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Trico

Mixed Breed

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“Rescued from a shelter in Maryland (who saved her from a kill shelter in WV) in Feb 2017! Tiny nervous love bug who may have had an abusive previous life, as she is very fear-aggressive with other dogs, and strange humans. But once she trusts you and knows you are safe, she is the sweetest, funniest little lap dog. Loves to bury herself in all the blankets, and to nap squished in between her people.”

Instagram tag
@tricopup

Place of Birth

West Virginia, USA

Current Location

Cardiff, Wales, United Kingdom

From

Small Miracles Cat & Dog Rescue, Baltimore National Pike, Ellicott City, MD, USA

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Genetic Breed Result

Mixed Breed

Poodle (Small)

A highly intelligent and playful dog, Miniature and Toy Poodles make for great lap dogs and companions.

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Miniature Pinscher

The Miniature Pinscher is a small breed of dog originating from Germany. The breed's earliest ancestors may have included the German Pinscher mixed with Italian greyhounds and dachshunds.

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Pug

The Pug is a breed of dog with a wrinkly, short-muzzled face and curled tail. Pugs are known for being sociable and gentle companion dogs.

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Yorkshire Terrier

Petite but proud, the Yorkshire terrier is a popular toy breed with a silky, low-shedding coat.

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Genetic Stats

Wolfiness

1.4 % MEDIUM

Predicted Adult Weight

7 lbs

Genetic Age
53 human years

Based on the date of birth provided

Dogs Like Trico

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Discover dogs who share a similar breed mix to Trico. A higher score means the two dogs have more of their breed mix in common. A score of 100% means they share the exact same breed mix!

Click or tap on a pic to learn more about each dog and see an in-depth comparison of their DNA, breeds, and more.

DNA Breed Origins

Breed colors:
Poodle (Small)
Miniature Pinscher
Pug
Yorkshire Terrier

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Would you like more information? Have you found a lost dog wearing an Embark dog tag? You can contact us at:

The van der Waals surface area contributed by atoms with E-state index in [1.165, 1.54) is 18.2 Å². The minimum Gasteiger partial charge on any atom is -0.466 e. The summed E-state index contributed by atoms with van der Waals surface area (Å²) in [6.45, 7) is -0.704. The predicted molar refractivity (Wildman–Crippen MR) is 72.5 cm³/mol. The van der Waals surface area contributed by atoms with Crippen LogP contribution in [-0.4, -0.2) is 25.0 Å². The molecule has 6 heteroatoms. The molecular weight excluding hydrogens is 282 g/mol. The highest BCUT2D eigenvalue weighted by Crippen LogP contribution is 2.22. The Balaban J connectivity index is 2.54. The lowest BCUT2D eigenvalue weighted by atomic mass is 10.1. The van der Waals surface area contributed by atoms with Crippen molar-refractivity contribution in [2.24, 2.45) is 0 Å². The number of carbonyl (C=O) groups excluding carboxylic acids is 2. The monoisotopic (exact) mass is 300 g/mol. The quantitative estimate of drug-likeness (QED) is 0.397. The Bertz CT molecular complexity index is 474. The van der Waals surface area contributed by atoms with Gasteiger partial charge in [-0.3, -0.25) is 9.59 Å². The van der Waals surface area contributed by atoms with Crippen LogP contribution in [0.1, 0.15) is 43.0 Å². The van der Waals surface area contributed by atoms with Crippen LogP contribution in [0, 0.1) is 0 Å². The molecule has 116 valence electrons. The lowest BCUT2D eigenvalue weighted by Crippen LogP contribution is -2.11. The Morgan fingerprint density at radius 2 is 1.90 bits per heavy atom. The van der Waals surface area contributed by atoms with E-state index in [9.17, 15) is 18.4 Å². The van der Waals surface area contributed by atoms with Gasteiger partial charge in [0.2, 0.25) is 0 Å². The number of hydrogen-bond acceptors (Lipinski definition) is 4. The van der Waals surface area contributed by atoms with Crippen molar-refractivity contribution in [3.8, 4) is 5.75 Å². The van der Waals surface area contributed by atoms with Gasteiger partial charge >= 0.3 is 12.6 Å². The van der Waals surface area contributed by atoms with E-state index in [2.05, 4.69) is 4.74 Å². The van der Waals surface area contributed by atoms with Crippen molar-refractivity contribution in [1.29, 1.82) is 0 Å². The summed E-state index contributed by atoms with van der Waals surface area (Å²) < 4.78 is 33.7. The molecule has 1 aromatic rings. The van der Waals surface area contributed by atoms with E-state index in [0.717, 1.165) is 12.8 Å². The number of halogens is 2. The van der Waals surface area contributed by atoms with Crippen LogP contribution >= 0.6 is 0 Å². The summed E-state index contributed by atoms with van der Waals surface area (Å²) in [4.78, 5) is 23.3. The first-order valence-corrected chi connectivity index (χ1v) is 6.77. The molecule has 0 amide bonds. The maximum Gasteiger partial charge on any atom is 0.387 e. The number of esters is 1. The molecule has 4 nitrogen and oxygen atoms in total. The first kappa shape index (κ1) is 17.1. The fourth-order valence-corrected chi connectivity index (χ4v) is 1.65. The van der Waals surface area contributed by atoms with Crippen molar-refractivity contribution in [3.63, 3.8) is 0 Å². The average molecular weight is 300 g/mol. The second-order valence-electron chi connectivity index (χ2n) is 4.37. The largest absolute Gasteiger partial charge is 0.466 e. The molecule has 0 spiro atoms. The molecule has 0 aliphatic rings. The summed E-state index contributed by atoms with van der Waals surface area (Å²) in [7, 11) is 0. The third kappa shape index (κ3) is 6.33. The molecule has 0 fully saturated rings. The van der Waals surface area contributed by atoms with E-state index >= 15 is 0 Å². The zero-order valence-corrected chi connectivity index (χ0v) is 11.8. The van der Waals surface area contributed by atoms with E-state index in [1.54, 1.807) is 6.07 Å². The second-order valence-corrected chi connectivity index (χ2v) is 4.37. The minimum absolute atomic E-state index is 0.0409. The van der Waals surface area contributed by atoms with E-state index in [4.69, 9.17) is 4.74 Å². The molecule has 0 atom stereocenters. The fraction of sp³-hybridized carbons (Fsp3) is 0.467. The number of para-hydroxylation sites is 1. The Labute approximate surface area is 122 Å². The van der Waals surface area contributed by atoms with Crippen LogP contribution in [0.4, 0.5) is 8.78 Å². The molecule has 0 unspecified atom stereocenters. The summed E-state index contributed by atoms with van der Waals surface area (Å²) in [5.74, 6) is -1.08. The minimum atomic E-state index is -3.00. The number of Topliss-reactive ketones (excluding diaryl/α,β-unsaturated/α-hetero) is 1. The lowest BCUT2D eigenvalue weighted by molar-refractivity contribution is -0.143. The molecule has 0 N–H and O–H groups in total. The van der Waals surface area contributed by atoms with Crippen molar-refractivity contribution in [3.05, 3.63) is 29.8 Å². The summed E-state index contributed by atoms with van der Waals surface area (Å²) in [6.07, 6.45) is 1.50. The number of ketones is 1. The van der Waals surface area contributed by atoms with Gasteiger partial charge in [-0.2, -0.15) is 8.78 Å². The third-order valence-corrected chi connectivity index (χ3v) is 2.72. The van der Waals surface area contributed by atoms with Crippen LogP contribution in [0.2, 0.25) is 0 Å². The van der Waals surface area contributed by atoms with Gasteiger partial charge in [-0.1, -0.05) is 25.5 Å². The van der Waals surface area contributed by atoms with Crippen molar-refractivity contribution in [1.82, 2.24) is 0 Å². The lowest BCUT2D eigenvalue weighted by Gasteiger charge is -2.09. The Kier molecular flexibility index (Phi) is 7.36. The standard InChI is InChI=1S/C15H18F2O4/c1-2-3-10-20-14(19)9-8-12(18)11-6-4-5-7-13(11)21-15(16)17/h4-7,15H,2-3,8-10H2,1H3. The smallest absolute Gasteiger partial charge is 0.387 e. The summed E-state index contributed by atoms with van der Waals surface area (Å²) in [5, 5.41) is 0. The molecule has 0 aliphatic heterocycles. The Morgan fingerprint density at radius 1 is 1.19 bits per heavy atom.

Trico
Family Tree From Embark PARENTS GRANDPARENTS GREAT GRANDPARENTS Miniature Pinscher mix Poodle (Small) mix Miniature Pinscher Miniature Pinscher / Pug mix Poodle (Small) Poodle (Small) / Yorkshire Terrier mix Miniature Pinscher Miniature Pinscher Miniature Pinscher mix Pug Poodle (Small) Poodle (Small) Poodle (Small) mix Yorkshire Terrier

Our algorithms predict this is the most likely family tree to explain Trico’s breed mix, but this family tree may not be the only possible one.

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Through Trico’s mitochondrial DNA we can trace her mother’s ancestry back to where dogs and people first became friends. This map helps you visualize the routes that her ancestors took to your home. Their story is described below the map.

Haplogroup

B1

Haplotype

B42

Map

B1

Trico’s Haplogroup

B1 is the second most common maternal lineage in breeds of European or American origin. It is the female line of the majority of Golden Retrievers, Basset Hounds, and Shih Tzus, and about half of Beagles, Pekingese and Toy Poodles. This lineage is also somewhat common among village dogs that carry distinct ancestry from these breeds. We know this is a result of B1 dogs being common amongst the European dogs that their conquering owners brought around the world, because nowhere on earth is it a very common lineage in village dogs. It even enables us to trace the path of (human) colonization: Because most Bichons are B1 and Bichons are popular in Spanish culture, B1 is now fairly common among village dogs in Latin America.

B42

Trico’s Haplotype

Part of the large B1 haplogroup, this haplotype occurs most commonly in Maltese, Bichon Frises, and village dogs in Java, Peru, and Costa Rica.

Some other Embark dogs with this haplotype:

The B1 haplogroup can be found in village dogs like the Peruvian Village Dog, pictured above.

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The Paternal Haplotype reveals a dog’s deep ancestral lineage, stretching back thousands of years to the original domestication of dogs.

Are you looking for information on the breeds that Trico inherited from her mom and dad? Check out her breed breakdown and family tree.

Paternal Haplotype is determined by looking at a dog’s Y-chromosome—but not all dogs have Y-chromosomes!

Why can’t we show Paternal Haplotype results for female dogs?

All dogs have two sex chromosomes. Female dogs have two X-chromosomes (XX) and male dogs have one X-chromosome and one Y-chromosome (XY). When having offspring, female (XX) dogs always pass an X-chromosome to their puppy. Male (XY) dogs can pass either an X or a Y-chromosome—if the puppy receives an X-chromosome from its father then it will be a female (XX) puppy and if it receives a Y-chromosome then it will be a male (XY) puppy. As you can see, Y-chromosomes are passed down from a male dog only to its male offspring.

Since Trico is a female (XX) dog, she has no Y-chromosome for us to analyze and determine a paternal haplotype.

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